Our Sudden Museum
By Robert Fanning
I saw Robert read his poetry at Grolier’s Poetry Shop in Harvard Square. Maryam invited me and we had been meaning to go to reading together. So though it was a gross, winter’s night and biking resulted in spikes of ice shooting into my face, I attended the reading on a Friday evening. It was awkward. Very few people where there; those that were either knew Robert well or knew the Grolier’s staff well. I had never heard of him. I stood around awkwardly, browsing the shelves, so awkwardly that the staffed asked if I was there for the reading. I told her I was.
Many of Robert’s poems were about death — the death of his sister during surgery, his brother’s suicide, and his father’s death. He spoke about each poem before reading it, giving us a context that would be nearly impossible to glean from the book alone. It made the poems feel more alive to understand how intensely personal they were. A little more beautiful.
The first poem he read was actually a funny one, about the ghosts of famous poets making fun of him for going to the gym. But then we got to the rougher ones: the feeling of his sister’s house after she has unexpectedly died; explaining to his son what it means when a ladybug dies; the perspective of the wooden beam from which his brother hung himself. They are rough poems and they feel like eulogy, sometimes, a way to keep his memories alive.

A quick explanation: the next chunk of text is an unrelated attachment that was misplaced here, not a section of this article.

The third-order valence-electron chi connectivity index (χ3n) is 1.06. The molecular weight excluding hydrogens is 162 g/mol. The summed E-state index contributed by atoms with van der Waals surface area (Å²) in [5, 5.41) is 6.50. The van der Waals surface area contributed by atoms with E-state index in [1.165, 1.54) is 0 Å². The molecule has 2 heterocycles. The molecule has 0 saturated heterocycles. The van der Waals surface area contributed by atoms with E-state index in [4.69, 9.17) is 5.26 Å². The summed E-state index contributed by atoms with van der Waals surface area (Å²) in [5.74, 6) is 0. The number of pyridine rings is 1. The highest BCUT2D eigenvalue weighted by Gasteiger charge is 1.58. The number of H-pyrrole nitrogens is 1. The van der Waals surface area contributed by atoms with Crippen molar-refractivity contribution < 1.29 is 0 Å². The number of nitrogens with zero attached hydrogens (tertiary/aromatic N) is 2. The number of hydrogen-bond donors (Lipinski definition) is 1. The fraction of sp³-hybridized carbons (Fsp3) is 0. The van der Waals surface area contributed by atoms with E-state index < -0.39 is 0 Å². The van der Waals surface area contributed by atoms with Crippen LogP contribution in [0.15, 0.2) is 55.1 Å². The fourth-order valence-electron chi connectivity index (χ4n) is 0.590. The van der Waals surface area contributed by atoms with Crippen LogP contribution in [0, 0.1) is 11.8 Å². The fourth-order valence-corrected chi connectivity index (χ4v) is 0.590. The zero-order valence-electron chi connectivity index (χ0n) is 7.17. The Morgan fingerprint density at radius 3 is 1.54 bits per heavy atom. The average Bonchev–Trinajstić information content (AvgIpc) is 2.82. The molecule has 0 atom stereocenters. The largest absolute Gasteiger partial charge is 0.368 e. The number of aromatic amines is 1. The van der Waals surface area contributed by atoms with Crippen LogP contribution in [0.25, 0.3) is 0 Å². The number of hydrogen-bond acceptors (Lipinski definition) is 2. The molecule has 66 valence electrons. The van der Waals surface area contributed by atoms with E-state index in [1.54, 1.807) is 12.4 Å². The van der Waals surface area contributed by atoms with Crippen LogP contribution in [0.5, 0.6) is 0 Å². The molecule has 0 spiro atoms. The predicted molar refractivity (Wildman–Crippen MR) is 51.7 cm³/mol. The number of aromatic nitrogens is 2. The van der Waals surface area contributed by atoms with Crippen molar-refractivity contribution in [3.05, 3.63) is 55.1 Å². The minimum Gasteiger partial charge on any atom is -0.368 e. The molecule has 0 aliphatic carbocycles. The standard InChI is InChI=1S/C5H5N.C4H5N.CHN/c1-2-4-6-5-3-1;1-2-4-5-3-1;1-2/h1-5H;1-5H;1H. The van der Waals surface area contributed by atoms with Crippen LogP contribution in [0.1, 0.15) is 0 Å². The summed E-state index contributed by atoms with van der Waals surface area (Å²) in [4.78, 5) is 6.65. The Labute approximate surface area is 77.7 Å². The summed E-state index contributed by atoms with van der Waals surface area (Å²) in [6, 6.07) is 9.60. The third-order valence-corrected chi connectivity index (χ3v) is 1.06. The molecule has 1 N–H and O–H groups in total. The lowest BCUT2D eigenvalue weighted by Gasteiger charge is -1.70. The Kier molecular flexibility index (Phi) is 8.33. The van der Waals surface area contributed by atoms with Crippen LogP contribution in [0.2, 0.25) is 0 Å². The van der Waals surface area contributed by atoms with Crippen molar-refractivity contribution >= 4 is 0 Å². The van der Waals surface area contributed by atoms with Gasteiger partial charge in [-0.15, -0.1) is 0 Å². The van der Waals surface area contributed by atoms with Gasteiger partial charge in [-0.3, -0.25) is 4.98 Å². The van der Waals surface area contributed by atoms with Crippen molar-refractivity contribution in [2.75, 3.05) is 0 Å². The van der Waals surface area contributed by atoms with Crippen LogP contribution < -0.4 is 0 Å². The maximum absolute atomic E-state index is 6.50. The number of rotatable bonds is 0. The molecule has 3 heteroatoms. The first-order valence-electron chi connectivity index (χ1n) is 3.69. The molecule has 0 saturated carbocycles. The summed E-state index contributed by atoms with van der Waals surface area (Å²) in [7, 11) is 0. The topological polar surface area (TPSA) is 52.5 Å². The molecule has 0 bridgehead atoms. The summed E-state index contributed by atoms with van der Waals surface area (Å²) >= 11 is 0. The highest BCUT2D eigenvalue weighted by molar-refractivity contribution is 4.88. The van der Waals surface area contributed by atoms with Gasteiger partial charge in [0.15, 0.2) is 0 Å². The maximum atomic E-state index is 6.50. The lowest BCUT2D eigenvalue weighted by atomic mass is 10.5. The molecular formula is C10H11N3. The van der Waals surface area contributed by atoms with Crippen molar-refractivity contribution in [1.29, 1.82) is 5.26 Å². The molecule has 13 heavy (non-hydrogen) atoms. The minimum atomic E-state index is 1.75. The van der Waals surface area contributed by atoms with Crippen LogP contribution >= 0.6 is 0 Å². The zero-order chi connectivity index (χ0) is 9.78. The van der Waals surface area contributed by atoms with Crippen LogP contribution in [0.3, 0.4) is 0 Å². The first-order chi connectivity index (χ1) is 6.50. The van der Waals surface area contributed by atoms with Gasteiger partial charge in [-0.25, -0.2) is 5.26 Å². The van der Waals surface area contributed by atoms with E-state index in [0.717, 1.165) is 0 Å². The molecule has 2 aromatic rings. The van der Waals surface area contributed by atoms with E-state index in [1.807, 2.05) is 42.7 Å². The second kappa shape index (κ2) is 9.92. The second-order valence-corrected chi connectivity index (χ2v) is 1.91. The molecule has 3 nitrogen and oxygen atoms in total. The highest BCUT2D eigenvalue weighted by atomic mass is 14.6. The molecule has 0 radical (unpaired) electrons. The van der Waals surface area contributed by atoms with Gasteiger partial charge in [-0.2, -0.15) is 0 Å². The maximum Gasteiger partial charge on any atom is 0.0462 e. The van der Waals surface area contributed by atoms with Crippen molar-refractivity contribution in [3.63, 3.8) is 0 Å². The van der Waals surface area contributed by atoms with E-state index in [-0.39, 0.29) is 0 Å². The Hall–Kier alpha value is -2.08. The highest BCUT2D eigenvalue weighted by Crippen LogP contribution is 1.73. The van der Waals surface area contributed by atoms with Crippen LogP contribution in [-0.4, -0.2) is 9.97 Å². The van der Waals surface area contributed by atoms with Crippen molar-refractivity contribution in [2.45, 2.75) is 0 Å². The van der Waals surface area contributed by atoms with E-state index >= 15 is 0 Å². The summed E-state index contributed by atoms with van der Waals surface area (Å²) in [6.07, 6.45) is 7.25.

I ended up liking the poems a lot, so I bought the book and took several months to finish it at home. They are not all that good and they seem to lack a theme other than him — his life, his experiences, the things in his head that come together. I don’t especially like that. I wanted a different thread, a different thought of why write poetry other than “I experience things” though I suppose Patricia Lockwood’s books are not so different. Except she has this incredibly distinctive way of thinking and her poems are rarely about themselves. Robert Fanning felt in some ways bland.
However the poems were solid little things and many rang home true. The title is wonderful.